Thomas Merton: Contemplation and Action
Merton’s Love of Nature
Thursday, November 26, 2020
Thanksgiving in the U.S.
Part of Thomas Merton’s legacy, which I believe has been underappreciated, is his great love of nature. In the hills of Kentucky, he found his connection to God strengthened by every leaf, every tree, every sunrise. I felt it as well in my time at his hermitage. Theologian and GreenFaith fellow Sister Kathleen Deignan writes of Merton’s relationship to the natural world, which inevitably led to his activism on the earth’s behalf:
Curiously, what remains hidden or obscure in [Merton’s] very public discourse on matters of the sacred is the significance that the natural world played as the ecstatic ground of his own experience of God. But a close reading of his voluminous writings reveals his intimate rapport with and progressive espousal of creation as the body of divinity—at once veiling and unveiling the God he so longed to behold and be held by. 
[Merton] chose to live alone in the forest as refuge for his own existential pain, but also to make reparation for the violation of earth and earth peoples. Here he became a poet, a protester, a prophet . . . 
Deignan’s selections from Merton’s journals demonstrate how his love for nature (he even calls the forest his “bride”) leads him to grieve and denounce nature’s abuse:
I love the woods, particularly around the hermitage. Know every tree, every animal, every bird. 
When I am most sickened by the things that are done by the country that surrounds this place I will take out the [Hebrew biblical] prophets and sing them in loud Latin across the hills and send their fiery words sailing south over the mountains to the place where they split atoms for the bombs in Tennessee.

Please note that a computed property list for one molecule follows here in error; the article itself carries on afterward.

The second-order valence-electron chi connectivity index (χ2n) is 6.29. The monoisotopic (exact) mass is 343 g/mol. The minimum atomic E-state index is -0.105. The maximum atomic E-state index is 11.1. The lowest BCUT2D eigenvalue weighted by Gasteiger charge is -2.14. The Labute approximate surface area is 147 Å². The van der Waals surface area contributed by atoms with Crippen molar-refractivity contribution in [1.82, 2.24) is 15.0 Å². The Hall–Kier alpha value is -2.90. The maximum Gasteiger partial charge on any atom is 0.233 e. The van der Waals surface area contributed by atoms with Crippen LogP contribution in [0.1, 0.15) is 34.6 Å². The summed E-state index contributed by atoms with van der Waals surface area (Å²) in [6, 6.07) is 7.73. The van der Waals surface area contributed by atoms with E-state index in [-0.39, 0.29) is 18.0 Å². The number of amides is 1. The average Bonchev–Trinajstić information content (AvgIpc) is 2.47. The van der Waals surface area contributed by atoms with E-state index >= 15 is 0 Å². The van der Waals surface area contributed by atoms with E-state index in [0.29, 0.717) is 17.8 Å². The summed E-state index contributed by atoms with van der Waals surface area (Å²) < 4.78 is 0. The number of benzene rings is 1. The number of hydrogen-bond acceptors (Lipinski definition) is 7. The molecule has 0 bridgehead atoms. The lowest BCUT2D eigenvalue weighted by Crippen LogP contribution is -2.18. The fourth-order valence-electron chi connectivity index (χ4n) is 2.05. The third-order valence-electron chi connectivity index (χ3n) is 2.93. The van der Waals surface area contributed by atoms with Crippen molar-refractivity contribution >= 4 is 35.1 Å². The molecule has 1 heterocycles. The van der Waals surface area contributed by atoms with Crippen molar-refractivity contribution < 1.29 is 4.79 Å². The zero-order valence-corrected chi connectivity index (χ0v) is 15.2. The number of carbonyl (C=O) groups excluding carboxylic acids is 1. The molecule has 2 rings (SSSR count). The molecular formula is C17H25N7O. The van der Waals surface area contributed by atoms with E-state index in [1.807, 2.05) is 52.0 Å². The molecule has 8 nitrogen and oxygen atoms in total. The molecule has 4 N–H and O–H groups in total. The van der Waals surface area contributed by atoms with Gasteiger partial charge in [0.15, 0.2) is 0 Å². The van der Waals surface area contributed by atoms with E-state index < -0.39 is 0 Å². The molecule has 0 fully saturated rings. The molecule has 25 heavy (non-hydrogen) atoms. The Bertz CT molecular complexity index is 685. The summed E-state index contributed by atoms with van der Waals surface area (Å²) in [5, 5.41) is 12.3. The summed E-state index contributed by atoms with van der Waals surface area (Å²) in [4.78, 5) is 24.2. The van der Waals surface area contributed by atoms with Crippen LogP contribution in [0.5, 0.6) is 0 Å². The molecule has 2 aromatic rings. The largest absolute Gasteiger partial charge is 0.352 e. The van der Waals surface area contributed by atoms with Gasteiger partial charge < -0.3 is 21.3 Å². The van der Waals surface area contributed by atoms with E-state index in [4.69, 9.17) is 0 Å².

There is also the non-ecology, the destructive unbalance of nature, poisoned and unsettled by bombs, by fallout, by exploitation: the land ruined, the waters contaminated, the soil charged with chemicals, ravaged with machinery, the houses of farmers falling apart because everybody goes to the city and stays there . . .
It is necessary for me to live here alone without a woman, for the silence of the forest is my bride and the sweet dark warmth of the whole world is my love, and out of the heart of that dark warmth comes the secret that is heard only in silence, but it is the root of all the secrets that are whispered by all the lovers in their beds all over the world. I have an obligation to preserve the stillness, the silence, the poverty, the virginal point of pure nothingness which is at the center of all other loves. I cultivate this plant silently in the middle of the night and water it with psalms and prophecies in silence. It becomes the most beautiful of all the trees in the garden, at once the primordial paradise tree, the axis mundi, the cosmic axle, and the Cross. 
Richard again: It is passages such as these which let you know why I, like so many tens of thousands, consider Merton a primary teacher of the spiritual life. In our time, maybe the primary teacher. He puts it all together (and with such good words, too).
 Kathleen Deignan, “Introduction: ‘The Forest Is My Bride,’” When the Trees Say Nothing: Writings on Nature by Thomas Merton, ed. Kathleen Deignan (Sorin Books: 2003), 22.
 Deignan, “Introduction,” 33.
 Thomas Merton, journal entry (March 23, 1967). See Learning to Love: Exploring Solitude and Freedom, ed. Christine M. Bochen (HarperSanFrancisco: 1997), 208. Deignan, 168.
 Thomas Merton, “Day of a Stranger,” journal entry (May 1965). See Dancing in the Water of Life: Seeking Peace in the Hermitage, ed. Robert E. Daggy (HarperSanFrancisco: 1997), 240. Deignan, 170, 171–172.